Today we’re welcoming author Shaun David Hutchinson to Mixed-Up Files of Middle-Grade Authors. Shaun’s latest book, The School For Invisible Boys, is out in February 2024 from Labyrinth Road (a Penguin Random House imprint).
Shaun is the author of YA novels including Howl, A Complicated Love Story Set in Space, and Before We Disappear, as well as a memoir, Brave Face. Shaun stopped by to talk about the most helpful writing advice he’s ever received, the difference between writing YA and MG, and why it’s so important to support local bookstores, libraries, teachers, and librarians.
Mixed-Up Files: Tell us about The School For Invisible Boys and the inspiration behind the idea. What sparked this story?
Shaun David Hutchinson: The School For Invisible Boys is an idea that’s been banging around my brain for well over a decade. I wanted to write a story that explored different concepts of masculinity. As a society, we often trap boys within a narrow definition of what constitutes appropriate masculinity, but there are a lot of boys who don’t fit into those boxes. And when they don’t fit in, they’re shamed and often bullied for it, much like Hector is.
The School For Invisible Boys is a bit autobiographical. I didn’t go to an all-boy’s school, but my mom did get remarried and I did wind up at the same Catholic school in fifth grade where my stepdad sent his sons. As a quiet boy who preferred reading to sports, I struggled to fit in at school and with my new family, all of which informed the story. The major difference between me and Hector is that I only felt invisible.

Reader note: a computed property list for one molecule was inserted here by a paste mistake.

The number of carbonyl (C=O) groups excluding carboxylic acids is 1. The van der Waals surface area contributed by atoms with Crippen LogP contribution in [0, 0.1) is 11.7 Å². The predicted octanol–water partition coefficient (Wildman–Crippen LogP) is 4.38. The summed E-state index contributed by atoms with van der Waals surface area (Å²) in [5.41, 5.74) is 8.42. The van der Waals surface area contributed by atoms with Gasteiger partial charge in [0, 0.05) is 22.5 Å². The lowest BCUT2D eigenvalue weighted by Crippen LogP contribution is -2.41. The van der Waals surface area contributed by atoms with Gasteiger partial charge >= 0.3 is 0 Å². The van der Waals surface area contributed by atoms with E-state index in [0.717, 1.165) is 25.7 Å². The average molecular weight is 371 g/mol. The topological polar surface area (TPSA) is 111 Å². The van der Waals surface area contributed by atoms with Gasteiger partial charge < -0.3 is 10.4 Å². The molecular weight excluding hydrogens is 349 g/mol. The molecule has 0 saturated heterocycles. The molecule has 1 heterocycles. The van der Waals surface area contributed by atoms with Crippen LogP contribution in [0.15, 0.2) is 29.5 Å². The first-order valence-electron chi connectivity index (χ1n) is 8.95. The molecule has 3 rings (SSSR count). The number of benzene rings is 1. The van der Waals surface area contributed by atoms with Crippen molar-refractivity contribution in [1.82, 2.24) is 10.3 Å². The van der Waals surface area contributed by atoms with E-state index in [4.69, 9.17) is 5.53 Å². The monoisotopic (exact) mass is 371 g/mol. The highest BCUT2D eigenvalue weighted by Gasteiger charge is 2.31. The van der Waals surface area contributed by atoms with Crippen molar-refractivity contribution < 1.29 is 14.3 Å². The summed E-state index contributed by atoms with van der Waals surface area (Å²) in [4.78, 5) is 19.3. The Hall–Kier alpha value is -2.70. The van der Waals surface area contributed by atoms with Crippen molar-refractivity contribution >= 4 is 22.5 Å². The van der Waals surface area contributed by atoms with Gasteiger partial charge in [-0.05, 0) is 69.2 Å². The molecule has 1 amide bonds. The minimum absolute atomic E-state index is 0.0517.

I was also inspired by the books I grew up loving. Weird books like A Wrinkle In Time by Madeline L’Engle, fantasy like The Dark is Rising by Susan Cooper, and adventure books like The Dark Secret of Weatherend by John Bellairs. I think the fingerprints of the books I grew up loving are all over The School For Invisible Boys.
MUF: You have written quite a bit in the YA space. Can you talk about your experience writing this middle grade book and what is different in your approach to this age group vs. a slightly older reader? Was there ever a time you considered making The School for Invisible Boys YA or was it always intended as a MG?
SDH: In my head, The School For Invisible Boys has always been a middle grade book, which is probably why it took me so long to write! Writing for a middle grade audience proved to be a significant challenge for me. In a lot of ways, it felt like having to learn to write all over again. I was very lucky to be able to work with my long-time editor in the YA space, Liesa Abrams, at her new imprint Labyrinth Road. Liesa has oodles of experience with MG as well as YA, and so she was able to guide me through some of the more difficult challenges. I honestly don’t think I would have been able to do it without her.
More specifically, I think writing for a middle grade audience necessitated a gentler approach than I’m used to. For example, in the book, Hector is called a certain slur when he asks his best friend to be his boyfriend. I made the choice not to use the word because, even though I could have made the case that it was appropriate to use in the situation, I remember what it was like to be that age, and I think a child seeing that word written out in print might cause them to internalize it in a way that would negate the message the story conveys. I try not to shy away from exploring some of the harsher truths of life in my books, and I didn’t definitely didn’t shy away here, but I definitely approached those topics a little more gently.
I also focused a on the external conflicts in Hector’s life rather than dwelling on his internal conflicts to keep the pace brisk. There was a bit less navel gazing than you might find in my YA, a bit more focus on how the characters fit in with the rest of the world.
MUF: What sort of writing routine do you have?